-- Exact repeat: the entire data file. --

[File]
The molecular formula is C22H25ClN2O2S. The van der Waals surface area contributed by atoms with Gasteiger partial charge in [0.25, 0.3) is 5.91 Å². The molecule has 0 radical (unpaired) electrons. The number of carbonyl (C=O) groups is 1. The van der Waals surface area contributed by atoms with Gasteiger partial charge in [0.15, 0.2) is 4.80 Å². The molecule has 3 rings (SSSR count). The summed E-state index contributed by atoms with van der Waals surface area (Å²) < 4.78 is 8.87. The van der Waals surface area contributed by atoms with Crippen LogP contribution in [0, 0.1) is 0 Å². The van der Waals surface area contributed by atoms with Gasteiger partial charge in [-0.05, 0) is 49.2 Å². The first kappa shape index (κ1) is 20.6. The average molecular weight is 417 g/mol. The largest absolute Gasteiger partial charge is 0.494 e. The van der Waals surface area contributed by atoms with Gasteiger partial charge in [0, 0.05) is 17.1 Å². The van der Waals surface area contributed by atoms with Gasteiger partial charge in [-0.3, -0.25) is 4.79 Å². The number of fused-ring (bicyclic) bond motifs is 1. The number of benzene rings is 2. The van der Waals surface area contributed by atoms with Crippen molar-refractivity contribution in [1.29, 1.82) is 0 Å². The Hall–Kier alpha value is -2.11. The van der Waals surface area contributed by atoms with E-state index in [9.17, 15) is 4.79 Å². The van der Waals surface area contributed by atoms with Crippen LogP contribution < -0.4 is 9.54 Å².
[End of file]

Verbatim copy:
The molecular formula is C22H25ClN2O2S. The van der Waals surface area contributed by atoms with Gasteiger partial charge in [0.25, 0.3) is 5.91 Å². The molecule has 0 radical (unpaired) electrons. The number of carbonyl (C=O) groups is 1. The van der Waals surface area contributed by atoms with Gasteiger partial charge in [0.15, 0.2) is 4.80 Å². The molecule has 3 rings (SSSR count). The summed E-state index contributed by atoms with van der Waals surface area (Å²) < 4.78 is 8.87. The van der Waals surface area contributed by atoms with Crippen LogP contribution in [0, 0.1) is 0 Å². The van der Waals surface area contributed by atoms with Gasteiger partial charge in [-0.05, 0) is 49.2 Å². The first kappa shape index (κ1) is 20.6. The average molecular weight is 417 g/mol. The largest absolute Gasteiger partial charge is 0.494 e. The van der Waals surface area contributed by atoms with Gasteiger partial charge in [0, 0.05) is 17.1 Å². The van der Waals surface area contributed by atoms with Gasteiger partial charge in [-0.3, -0.25) is 4.79 Å². The number of fused-ring (bicyclic) bond motifs is 1. The number of benzene rings is 2. The van der Waals surface area contributed by atoms with Crippen molar-refractivity contribution in [1.29, 1.82) is 0 Å². The Hall–Kier alpha value is -2.11. The van der Waals surface area contributed by atoms with E-state index in [9.17, 15) is 4.79 Å². The van der Waals surface area contributed by atoms with Crippen LogP contribution < -0.4 is 9.54 Å².